Note that by assuming a fixed (Gaussian) form for the conditional distributions, we are appealing to the same sort of (Laplace) assumption that underpins variational Bayes. This speaks to the possibility of using approximate Bayesian (i.e. variational) inference to describe, or indeed implement, the current scheme.
2.3. Obtaining the latent codes via autoencoders
So far we have assumed that each image x_{i} is associated with a latent vector ${\mathit{c}}_{i}\in {\mathbb{R}}^{{d}_{c}}$. In principle, these latent representations of the images can be obtained with any method. Some reasonable properties of the method are as follows:
—  If images x_{i} and x_{j} are similar, then their associated latent vectors c_{i} and c_{j} should be close. Here the concept of closeness or ‘similarity’ is not restricted to the the simple pixelwise norm $\parallel {x}_{i}{x}_{\hspace{0.17em}j}{\parallel}_{2}^{2}$, but is instead a broader concept of similarity between the features of the images. For instance, two images containing boats should be close in the latent space even if the boat is in a different position in each image.  
—  Sampling from f_{C}(c) needs to be straightforward. 
Johnson et al. [17] made use of a perceptual loss function between two images to fulfil the tasks of style transfer and superresolution. The method, which builds on earlier work by Gatys et al. [18], is based on comparing highlevel features of the images instead of comparing the images themselves. The highlevel features are extracted via an auxiliary pretrained network, e.g. a VGG classifier [19]. The same concept can be applied to autoencoders, and the resulting latent space satisfies the above point about preservation of image similarity. We use this perceptual loss specifically for art data: the details are in §3.1.
Note that the latent space is learned without knowledge of categories k = 1, …, K. It is assumed that, when moving from $\mathcal{X}$ to $\mathcal{C}$, the K distributions ${f}_{\mathit{C}}^{(1)},\dots ,{f}_{\mathit{C}}^{(K)}$ are somewhat ordered. This is, however, not guaranteed. The assumption can be easily tested, as it is done in §3.2.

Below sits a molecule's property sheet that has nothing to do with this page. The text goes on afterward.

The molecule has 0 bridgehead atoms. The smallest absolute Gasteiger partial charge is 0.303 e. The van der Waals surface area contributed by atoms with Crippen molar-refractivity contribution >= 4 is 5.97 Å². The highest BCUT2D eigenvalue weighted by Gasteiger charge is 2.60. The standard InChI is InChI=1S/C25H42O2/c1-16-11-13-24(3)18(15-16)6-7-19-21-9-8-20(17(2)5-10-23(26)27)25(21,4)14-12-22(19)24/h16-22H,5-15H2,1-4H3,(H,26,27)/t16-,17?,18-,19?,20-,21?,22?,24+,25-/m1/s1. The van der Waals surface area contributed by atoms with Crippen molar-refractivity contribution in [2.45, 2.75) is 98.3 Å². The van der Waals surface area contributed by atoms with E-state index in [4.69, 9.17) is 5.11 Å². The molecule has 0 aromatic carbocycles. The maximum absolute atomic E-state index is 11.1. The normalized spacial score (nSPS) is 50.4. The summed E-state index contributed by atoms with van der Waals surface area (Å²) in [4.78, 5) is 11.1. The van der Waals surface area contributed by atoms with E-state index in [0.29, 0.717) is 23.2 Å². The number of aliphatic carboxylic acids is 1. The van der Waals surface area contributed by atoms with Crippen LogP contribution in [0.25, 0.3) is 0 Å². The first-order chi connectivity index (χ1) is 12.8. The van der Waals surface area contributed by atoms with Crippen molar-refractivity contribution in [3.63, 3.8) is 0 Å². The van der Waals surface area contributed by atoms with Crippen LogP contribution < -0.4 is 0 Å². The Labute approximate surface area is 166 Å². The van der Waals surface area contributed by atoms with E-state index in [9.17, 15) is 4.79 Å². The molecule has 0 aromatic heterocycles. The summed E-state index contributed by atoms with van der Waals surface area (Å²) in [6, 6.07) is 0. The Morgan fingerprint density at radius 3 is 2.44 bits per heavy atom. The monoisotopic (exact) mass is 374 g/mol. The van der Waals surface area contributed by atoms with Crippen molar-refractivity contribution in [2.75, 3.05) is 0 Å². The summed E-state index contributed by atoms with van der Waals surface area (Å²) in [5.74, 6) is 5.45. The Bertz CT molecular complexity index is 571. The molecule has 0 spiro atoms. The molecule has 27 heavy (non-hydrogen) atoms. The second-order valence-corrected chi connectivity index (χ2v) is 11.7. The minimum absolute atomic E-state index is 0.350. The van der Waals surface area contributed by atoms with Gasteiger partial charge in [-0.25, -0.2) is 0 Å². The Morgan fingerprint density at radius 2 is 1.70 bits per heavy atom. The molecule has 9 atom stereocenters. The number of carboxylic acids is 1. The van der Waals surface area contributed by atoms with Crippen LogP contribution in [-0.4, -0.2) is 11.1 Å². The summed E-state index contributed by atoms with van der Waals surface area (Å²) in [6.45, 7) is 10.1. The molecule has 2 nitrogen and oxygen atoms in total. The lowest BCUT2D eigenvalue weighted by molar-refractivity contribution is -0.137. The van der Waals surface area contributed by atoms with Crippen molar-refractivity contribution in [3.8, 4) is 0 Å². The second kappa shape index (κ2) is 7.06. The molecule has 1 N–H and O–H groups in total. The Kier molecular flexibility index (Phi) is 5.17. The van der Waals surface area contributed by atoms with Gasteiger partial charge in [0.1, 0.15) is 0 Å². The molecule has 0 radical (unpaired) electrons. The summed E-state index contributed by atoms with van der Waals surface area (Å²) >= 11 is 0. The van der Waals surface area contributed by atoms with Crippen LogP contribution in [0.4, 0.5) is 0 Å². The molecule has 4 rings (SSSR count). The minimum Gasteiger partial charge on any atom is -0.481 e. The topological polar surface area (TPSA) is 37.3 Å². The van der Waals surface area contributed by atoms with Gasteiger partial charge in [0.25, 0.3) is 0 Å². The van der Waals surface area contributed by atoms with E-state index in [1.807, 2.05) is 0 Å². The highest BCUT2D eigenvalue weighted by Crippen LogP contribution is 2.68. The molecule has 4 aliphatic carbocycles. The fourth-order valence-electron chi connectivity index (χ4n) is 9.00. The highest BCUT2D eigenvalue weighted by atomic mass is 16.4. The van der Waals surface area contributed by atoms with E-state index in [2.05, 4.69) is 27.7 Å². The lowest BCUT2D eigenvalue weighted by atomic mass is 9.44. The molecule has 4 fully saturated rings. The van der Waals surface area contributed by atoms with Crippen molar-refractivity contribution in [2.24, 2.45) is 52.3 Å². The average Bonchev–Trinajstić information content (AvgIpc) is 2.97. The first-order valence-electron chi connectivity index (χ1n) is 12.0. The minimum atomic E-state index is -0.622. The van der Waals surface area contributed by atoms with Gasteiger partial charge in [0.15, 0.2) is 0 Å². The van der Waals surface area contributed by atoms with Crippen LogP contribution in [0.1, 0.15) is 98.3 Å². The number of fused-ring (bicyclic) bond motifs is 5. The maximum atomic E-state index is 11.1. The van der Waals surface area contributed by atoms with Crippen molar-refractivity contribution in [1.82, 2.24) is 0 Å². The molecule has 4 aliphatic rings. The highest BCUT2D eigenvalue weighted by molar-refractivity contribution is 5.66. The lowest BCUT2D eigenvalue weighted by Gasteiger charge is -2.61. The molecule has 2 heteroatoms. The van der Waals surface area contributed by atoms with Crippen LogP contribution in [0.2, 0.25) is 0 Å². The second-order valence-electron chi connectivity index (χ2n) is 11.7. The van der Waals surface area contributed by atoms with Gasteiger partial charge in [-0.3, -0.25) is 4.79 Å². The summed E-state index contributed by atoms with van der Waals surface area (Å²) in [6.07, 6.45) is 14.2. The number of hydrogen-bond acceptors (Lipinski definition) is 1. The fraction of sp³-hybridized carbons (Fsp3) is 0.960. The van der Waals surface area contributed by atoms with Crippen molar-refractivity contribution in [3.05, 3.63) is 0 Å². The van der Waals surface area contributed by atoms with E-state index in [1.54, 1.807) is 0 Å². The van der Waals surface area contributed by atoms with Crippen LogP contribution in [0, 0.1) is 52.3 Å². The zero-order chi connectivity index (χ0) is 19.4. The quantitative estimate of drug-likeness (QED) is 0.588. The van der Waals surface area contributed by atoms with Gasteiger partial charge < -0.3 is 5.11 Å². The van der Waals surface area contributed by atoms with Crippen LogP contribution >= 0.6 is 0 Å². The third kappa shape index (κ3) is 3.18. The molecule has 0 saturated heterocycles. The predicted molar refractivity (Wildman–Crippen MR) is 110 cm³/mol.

2.4. Predicting the future latent distribution
We make the assumption that ${f}_{X}^{(1)}$, …, ${f}_{X}^{(K)}$ have a nontrivial relationship, and that they can be interpreted as being a ‘sequence of distributions’. Furthermore, we assume that this sequential relationship is preserved when we map the distributions to ${f}_{\mathit{C}}^{(1)},\dots ,{f}_{\mathit{C}}^{(K)}$ using the autoencoder. The key part of our method is that we assume the latent space and latent distributions to be simple enough that we can predict ${f}_{\mathit{C}}^{(K+1)}$, which is completely unobserved. Then we aim to use the same conditional generator trained as described in §2.1 to sample from ${f}_{X}^{(K+1)}$, which is also unobserved. In our setting, the sequence of densities ${f}_{\mathit{C}}^{(1)},\dots ,{f}_{\mathit{C}}^{(K)}$ represents, in the case of the WikiArt dataset, a latent sequence of artistic movements.
The underlying distribution of ${f}_{\mathit{C}}^{(1)},\dots ,{f}_{\mathit{C}}^{(K)}$ is unknown. Suppose we have realizations from each of these distributions (see §2.3); then we model the sequence of latent distributions as follows. We assume that each ${f}_{\mathit{C}}^{(k)}$ follows a normal distribution $N({\mathit{\mu}}_{\mathit{C}}^{(k)},{\mathrm{\Sigma}}_{\mathit{C}}^{(k)})$. Denote ${\hat{\mathit{\mu}}}_{\mathit{C}}^{(k)}$, an estimator of ${\mathit{\mu}}_{\mathit{C}}^{(k)}$, as the sample mean of ${f}_{\mathit{C}}^{(k)}$. Then the mean is modelled using the following vector autoregression (VAR) model with a linear trend term:
Once the parameters are estimated we can predict ${\hat{\mathit{\mu}}}_{\mathit{C}}^{(K+1)}$, the latent mean of the unobserved future distribution.
The covariance of ${f}_{\mathit{C}}^{(K+1)}$ is estimated by ${\hat{\mathrm{\Sigma}}}_{\mathit{C}}^{(K+1)}=\frac{1}{K}({\hat{\mathrm{\Sigma}}}_{\mathit{C}}^{(1)}+\cdots +{\hat{\mathrm{\Sigma}}}_{\mathit{C}}^{(K)})$. For the WikiArt dataset we observed little change in the empirical covariance structure of ${f}_{\mathit{C}}^{(1)},\dots ,{f}_{\mathit{C}}^{(K)}$, and therefore elected to use an average of the observed covariances.
The future latent distribution ${f}_{\mathit{C}}^{(K+1)}$ is therefore approximated as $N({\hat{\mathit{\mu}}}_{\mathit{C}}^{(K+1)},{\hat{\mathrm{\Sigma}}}_{\mathit{C}}^{(K+1)})$.
The entire method described in §2 is outlined in algorithm 1.

2.5. Theoretical notes on the procedure